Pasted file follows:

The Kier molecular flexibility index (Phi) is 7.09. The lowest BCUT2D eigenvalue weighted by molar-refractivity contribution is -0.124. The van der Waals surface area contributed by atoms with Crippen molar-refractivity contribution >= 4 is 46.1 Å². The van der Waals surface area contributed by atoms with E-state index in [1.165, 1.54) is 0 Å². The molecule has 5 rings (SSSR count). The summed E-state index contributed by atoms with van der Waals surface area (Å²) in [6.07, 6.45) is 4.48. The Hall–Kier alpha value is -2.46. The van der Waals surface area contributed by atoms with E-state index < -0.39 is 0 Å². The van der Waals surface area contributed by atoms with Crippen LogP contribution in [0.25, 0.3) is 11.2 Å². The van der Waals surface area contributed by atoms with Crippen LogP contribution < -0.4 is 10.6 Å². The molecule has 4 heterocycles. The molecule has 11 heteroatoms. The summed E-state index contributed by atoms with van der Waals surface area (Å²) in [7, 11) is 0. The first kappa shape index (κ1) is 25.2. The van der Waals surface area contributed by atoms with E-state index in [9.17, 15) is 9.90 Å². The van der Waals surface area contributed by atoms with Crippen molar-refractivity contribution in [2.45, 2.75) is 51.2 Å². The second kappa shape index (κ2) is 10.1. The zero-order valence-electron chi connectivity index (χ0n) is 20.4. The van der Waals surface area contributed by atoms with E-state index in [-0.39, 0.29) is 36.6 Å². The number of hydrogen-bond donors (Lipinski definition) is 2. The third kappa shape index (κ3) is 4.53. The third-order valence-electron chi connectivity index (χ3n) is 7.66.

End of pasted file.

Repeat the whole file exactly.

The Kier molecular flexibility index (Phi) is 7.09. The lowest BCUT2D eigenvalue weighted by molar-refractivity contribution is -0.124. The van der Waals surface area contributed by atoms with Crippen molar-refractivity contribution >= 4 is 46.1 Å². The van der Waals surface area contributed by atoms with E-state index in [1.165, 1.54) is 0 Å². The molecule has 5 rings (SSSR count). The summed E-state index contributed by atoms with van der Waals surface area (Å²) in [6.07, 6.45) is 4.48. The Hall–Kier alpha value is -2.46. The van der Waals surface area contributed by atoms with E-state index < -0.39 is 0 Å². The van der Waals surface area contributed by atoms with Crippen LogP contribution in [0.25, 0.3) is 11.2 Å². The van der Waals surface area contributed by atoms with Crippen LogP contribution < -0.4 is 10.6 Å². The molecule has 4 heterocycles. The molecule has 11 heteroatoms. The summed E-state index contributed by atoms with van der Waals surface area (Å²) in [7, 11) is 0. The first kappa shape index (κ1) is 25.2. The van der Waals surface area contributed by atoms with E-state index in [9.17, 15) is 9.90 Å². The van der Waals surface area contributed by atoms with Crippen molar-refractivity contribution in [2.45, 2.75) is 51.2 Å². The second kappa shape index (κ2) is 10.1. The zero-order valence-electron chi connectivity index (χ0n) is 20.4. The van der Waals surface area contributed by atoms with E-state index in [-0.39, 0.29) is 36.6 Å². The number of hydrogen-bond donors (Lipinski definition) is 2. The third kappa shape index (κ3) is 4.53. The third-order valence-electron chi connectivity index (χ3n) is 7.66.